Each year we spend an extended weekend camping with our friends in Eastern Oregon. Besides the usual fun in the water, an impromptu and unique relay race developed by Craig and a friend became the highlight of the entire trip. First, I’ll show some of our normal fun, letting the suspense build about what the First Annual Walton Lake Relay included.
If you can believe it, all those kids jumped in! Here’s Heidi, my sixth child.
And another. She’s an animal!
K, my fifth, found a treasure. The kids discovered these cattails were amazing fluff bombs, throwing them up into the air and when they hit the ground again, the fluff would explode.
Dragon flies were everywhere.
One of our friends picked up a couple sailboards that the kids turned into paddleboards. Balancing on a wee little board was a challenge just in itself, that many of them spent time perfecting.
With 38 people in our group, there were bound to be some bumps and bruises by the end of the trip. We had two scooter crashes and two bikes going over a bridge. K’s header over the bridge was the worst, cracking her helmet, but her skinned knee ended up being the worst injury from that ride.
This photo shows the bridge she flew off of after flying down the hill, landing 6 feet below the bridge on gravel and boulders. Bike helmets are such a good thing.
Just prior to our relay race, as we were discussing the rules and assigning events to everyone, little Lacey (our seventh child) snuck off on the sailboard to master paddling.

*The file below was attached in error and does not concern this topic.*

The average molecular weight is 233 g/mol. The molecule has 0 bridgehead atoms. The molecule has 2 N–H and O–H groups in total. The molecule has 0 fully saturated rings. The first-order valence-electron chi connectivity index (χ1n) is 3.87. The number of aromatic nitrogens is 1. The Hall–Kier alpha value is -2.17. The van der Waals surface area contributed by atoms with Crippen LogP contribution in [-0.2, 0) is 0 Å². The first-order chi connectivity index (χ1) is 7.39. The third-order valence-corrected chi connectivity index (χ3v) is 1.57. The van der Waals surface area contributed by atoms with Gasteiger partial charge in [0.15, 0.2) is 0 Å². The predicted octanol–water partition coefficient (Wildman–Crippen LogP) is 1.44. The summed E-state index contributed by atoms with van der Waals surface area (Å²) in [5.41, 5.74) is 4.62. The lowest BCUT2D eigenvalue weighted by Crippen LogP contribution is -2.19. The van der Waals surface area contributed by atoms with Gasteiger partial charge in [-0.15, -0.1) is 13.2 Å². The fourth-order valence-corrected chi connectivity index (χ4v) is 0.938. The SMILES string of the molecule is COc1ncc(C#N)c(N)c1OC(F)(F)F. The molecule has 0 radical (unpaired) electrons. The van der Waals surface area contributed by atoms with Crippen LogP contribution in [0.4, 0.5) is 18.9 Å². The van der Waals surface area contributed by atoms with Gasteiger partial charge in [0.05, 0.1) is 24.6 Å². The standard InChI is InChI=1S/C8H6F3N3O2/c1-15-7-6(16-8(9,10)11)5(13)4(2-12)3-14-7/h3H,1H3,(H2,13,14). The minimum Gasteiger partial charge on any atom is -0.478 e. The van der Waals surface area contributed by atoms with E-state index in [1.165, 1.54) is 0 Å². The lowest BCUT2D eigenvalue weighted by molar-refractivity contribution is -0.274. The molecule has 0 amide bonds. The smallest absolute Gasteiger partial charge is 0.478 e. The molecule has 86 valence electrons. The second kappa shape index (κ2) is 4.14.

Now the highlight: a relay for 2 -29 person teams with age ranges from 4 through 40’s. It’s race like no other. After the first leg of scootering down the hill, next came rollerblading.
Then to a biking leg, followed by the common “run up the low” leg.
Next was a short mountain bike stint, followed by “walk with a book on the head” leg.
Our batons were water bottles, and some of the legs made it hard to carry it. The kids were creative in their problem solving though. Silas realized that he couldn’t balance a can in each hand AND carry the baton, so he found a spot for it.
Once the three-legged racers ran, the swimmers were brave, going through uncharted and obstacle strewn pathways.
After the swim came a sprint, and another biking stretch.
Another sprint came next, followed by the finale: the paddlers were blindfolded, guided only by the directions of the captains in the middle of the boat.
Our Walton Lake camping crew.